Phil Soper: Millennial housing intentions

Millennial housing intentions

YoungIn the housing industry we pay particular attention to the behavioural patterns of millennials, those in their mid-20s to late 30s now, because they are the largest population cohort in North American history; larger even than the previous mega-population, the baby boomer generation.

New data, including that from America’s NAR, has busted some myths related to millennial’s economic intentions.

Myth 1: Millennials are perennial renters who aren’t interested in homeownership

Royal LePage research found that home ownership among those aged 25 to 35 grew rapidly in the post-lockdown months of 2020, climbing to 48 per cent at the beginning of 2021. Subsequent study reveals that 92 per cent of millennials believe owning a home is a good financial investment and 68 per cent of those who are currently renting are pursuing ownership for their own families.

Further, TD Bank research shows many young adults feel an urgency to act when it comes to home ownership. Fifty-one per cent said they were willing to take part in a bidding war in order to own a home, compared to 30 per cent in the 35 to 54-years-old bracket, and only 18 per cent in the 55+ category.

Myth 2: Millennials are urban creatures who just want to live in the city

Yes, millennials embraced the excitement of city-centre, condominium living in numbers far greater than their boomer parents. Yet, while many cherish urban living, older millennials in particular are now heading to the suburbs in a pattern that looks very similar to that which previous generations adopted. They are migrating a little later in life simply because they are having children later. It is clear that millennials’ desire for the “white picket fence” lifestyle is real.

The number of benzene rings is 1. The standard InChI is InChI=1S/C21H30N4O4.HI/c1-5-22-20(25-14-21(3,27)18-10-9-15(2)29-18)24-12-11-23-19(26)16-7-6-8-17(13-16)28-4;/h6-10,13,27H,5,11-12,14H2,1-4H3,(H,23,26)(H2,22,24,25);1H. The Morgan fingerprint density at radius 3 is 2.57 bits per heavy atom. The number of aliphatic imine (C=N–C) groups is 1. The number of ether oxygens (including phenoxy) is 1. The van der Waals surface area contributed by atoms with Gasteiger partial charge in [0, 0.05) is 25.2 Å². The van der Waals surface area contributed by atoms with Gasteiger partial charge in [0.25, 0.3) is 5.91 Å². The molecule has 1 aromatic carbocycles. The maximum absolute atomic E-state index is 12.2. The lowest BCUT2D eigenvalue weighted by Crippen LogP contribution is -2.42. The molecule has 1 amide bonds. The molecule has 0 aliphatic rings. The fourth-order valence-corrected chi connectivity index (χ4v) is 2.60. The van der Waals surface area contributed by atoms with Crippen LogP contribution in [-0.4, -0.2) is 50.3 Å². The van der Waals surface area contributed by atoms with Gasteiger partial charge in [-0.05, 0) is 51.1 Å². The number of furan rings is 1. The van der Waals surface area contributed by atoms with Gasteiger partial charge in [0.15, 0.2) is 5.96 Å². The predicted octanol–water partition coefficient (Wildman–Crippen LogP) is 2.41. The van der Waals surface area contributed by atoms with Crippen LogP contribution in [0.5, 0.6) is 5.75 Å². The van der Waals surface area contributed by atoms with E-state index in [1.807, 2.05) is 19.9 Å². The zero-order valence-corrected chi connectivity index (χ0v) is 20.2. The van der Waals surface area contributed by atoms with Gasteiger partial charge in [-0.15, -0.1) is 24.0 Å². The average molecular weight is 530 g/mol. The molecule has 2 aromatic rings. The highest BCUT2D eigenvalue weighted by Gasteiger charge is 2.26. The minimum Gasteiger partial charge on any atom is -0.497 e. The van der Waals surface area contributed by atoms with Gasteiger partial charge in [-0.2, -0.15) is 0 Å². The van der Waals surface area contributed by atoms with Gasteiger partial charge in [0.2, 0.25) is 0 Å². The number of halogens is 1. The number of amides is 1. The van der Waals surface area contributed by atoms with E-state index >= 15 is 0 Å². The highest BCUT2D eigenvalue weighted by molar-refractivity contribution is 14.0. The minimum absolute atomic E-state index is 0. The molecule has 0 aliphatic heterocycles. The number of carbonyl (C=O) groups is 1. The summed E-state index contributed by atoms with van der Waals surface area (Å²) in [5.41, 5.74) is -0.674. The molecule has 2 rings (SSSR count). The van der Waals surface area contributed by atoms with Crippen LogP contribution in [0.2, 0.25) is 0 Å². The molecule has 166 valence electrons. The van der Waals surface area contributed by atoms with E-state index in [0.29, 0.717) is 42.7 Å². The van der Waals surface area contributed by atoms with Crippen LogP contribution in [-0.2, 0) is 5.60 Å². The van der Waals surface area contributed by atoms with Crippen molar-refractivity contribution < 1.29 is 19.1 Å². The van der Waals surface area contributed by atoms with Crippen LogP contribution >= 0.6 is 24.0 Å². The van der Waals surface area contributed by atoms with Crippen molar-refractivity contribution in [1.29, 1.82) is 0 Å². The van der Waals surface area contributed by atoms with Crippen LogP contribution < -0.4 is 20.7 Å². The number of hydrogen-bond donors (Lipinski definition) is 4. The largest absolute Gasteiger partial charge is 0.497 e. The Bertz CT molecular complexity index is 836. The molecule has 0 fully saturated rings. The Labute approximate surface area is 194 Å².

Myth 3: Millennials need parents’ money to buy a home

While many of the boomer parents of millennials intend to or have helped their kids into home ownership, many young families are doing it on their own. In fact, NAR finds that a full third of older millennials are using the proceeds from the sale of their first homes, typically smaller condos, in order to upgrade to a family-sized property; a time-tested path to fulfill the dream of owning your own home.

by Phil Soper Oct 25, 2021